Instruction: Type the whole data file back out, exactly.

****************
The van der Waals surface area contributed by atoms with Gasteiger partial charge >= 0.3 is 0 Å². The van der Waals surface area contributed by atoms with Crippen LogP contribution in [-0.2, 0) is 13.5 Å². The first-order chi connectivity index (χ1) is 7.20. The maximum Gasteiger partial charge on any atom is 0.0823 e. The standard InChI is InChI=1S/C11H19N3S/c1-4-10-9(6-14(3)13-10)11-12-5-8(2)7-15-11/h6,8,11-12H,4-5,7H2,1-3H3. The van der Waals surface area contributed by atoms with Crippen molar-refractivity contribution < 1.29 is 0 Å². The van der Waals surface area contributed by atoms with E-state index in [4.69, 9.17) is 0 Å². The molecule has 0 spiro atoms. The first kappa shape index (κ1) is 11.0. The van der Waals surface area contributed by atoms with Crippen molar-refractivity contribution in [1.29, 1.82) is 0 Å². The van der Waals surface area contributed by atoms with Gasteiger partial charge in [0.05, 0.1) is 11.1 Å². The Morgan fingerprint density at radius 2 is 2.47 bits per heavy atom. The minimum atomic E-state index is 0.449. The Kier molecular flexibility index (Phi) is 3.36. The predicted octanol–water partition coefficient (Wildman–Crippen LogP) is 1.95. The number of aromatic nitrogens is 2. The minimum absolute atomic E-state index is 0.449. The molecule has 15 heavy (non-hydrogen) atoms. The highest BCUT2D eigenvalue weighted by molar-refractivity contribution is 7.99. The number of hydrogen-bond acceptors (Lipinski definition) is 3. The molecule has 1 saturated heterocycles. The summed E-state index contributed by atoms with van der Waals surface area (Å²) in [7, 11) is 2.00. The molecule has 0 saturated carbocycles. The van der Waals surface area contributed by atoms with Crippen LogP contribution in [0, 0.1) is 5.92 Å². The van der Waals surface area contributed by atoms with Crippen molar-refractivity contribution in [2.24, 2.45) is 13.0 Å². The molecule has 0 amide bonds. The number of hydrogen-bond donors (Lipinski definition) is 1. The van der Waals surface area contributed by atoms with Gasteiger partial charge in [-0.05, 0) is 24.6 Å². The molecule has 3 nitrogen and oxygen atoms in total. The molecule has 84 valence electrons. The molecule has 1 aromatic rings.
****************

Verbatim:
The van der Waals surface area contributed by atoms with Gasteiger partial charge >= 0.3 is 0 Å². The van der Waals surface area contributed by atoms with Crippen LogP contribution in [-0.2, 0) is 13.5 Å². The first-order chi connectivity index (χ1) is 7.20. The maximum Gasteiger partial charge on any atom is 0.0823 e. The standard InChI is InChI=1S/C11H19N3S/c1-4-10-9(6-14(3)13-10)11-12-5-8(2)7-15-11/h6,8,11-12H,4-5,7H2,1-3H3. The van der Waals surface area contributed by atoms with Crippen molar-refractivity contribution < 1.29 is 0 Å². The van der Waals surface area contributed by atoms with E-state index in [4.69, 9.17) is 0 Å². The molecule has 0 spiro atoms. The first kappa shape index (κ1) is 11.0. The van der Waals surface area contributed by atoms with Crippen molar-refractivity contribution in [1.29, 1.82) is 0 Å². The van der Waals surface area contributed by atoms with Gasteiger partial charge in [0.05, 0.1) is 11.1 Å². The Morgan fingerprint density at radius 2 is 2.47 bits per heavy atom. The minimum atomic E-state index is 0.449. The Kier molecular flexibility index (Phi) is 3.36. The predicted octanol–water partition coefficient (Wildman–Crippen LogP) is 1.95. The number of aromatic nitrogens is 2. The minimum absolute atomic E-state index is 0.449. The molecule has 15 heavy (non-hydrogen) atoms. The highest BCUT2D eigenvalue weighted by molar-refractivity contribution is 7.99. The number of hydrogen-bond acceptors (Lipinski definition) is 3. The molecule has 1 saturated heterocycles. The summed E-state index contributed by atoms with van der Waals surface area (Å²) in [7, 11) is 2.00. The molecule has 0 saturated carbocycles. The van der Waals surface area contributed by atoms with Crippen LogP contribution in [0, 0.1) is 5.92 Å². The van der Waals surface area contributed by atoms with Crippen molar-refractivity contribution in [2.24, 2.45) is 13.0 Å². The molecule has 0 amide bonds. The number of hydrogen-bond donors (Lipinski definition) is 1. The van der Waals surface area contributed by atoms with Gasteiger partial charge in [-0.05, 0) is 24.6 Å². The molecule has 3 nitrogen and oxygen atoms in total. The molecule has 84 valence electrons. The molecule has 1 aromatic rings.